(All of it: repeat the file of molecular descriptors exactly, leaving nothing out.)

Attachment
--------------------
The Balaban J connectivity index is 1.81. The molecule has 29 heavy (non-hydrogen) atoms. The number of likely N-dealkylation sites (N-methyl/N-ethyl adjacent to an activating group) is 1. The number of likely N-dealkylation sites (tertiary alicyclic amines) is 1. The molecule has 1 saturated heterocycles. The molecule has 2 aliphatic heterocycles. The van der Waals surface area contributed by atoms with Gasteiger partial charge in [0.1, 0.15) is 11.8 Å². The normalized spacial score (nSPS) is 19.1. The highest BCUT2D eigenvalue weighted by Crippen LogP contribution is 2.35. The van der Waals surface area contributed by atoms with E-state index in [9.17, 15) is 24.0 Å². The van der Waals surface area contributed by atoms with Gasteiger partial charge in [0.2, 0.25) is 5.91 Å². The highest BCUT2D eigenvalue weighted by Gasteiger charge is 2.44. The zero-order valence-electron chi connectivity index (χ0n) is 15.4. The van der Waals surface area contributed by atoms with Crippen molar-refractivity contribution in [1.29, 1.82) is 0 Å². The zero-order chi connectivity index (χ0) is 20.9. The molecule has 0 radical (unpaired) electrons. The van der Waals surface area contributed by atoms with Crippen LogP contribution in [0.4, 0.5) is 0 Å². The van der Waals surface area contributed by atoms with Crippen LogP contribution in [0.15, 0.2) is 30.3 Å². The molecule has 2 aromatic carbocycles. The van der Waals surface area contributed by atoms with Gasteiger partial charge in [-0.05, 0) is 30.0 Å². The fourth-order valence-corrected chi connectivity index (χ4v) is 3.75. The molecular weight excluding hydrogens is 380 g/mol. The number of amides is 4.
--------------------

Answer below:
The Balaban J connectivity index is 1.81. The molecule has 29 heavy (non-hydrogen) atoms. The number of likely N-dealkylation sites (N-methyl/N-ethyl adjacent to an activating group) is 1. The number of likely N-dealkylation sites (tertiary alicyclic amines) is 1. The molecule has 1 saturated heterocycles. The molecule has 2 aliphatic heterocycles. The van der Waals surface area contributed by atoms with Gasteiger partial charge in [0.1, 0.15) is 11.8 Å². The normalized spacial score (nSPS) is 19.1. The highest BCUT2D eigenvalue weighted by Crippen LogP contribution is 2.35. The van der Waals surface area contributed by atoms with E-state index in [9.17, 15) is 24.0 Å². The van der Waals surface area contributed by atoms with Gasteiger partial charge in [0.2, 0.25) is 5.91 Å². The highest BCUT2D eigenvalue weighted by Gasteiger charge is 2.44. The zero-order valence-electron chi connectivity index (χ0n) is 15.4. The van der Waals surface area contributed by atoms with Crippen molar-refractivity contribution in [1.29, 1.82) is 0 Å². The zero-order chi connectivity index (χ0) is 20.9. The molecule has 0 radical (unpaired) electrons. The van der Waals surface area contributed by atoms with Crippen LogP contribution in [0.4, 0.5) is 0 Å². The van der Waals surface area contributed by atoms with Crippen LogP contribution in [0.15, 0.2) is 30.3 Å². The molecule has 2 aromatic carbocycles. The van der Waals surface area contributed by atoms with Gasteiger partial charge in [-0.05, 0) is 30.0 Å². The fourth-order valence-corrected chi connectivity index (χ4v) is 3.75. The molecular weight excluding hydrogens is 380 g/mol. The number of amides is 4.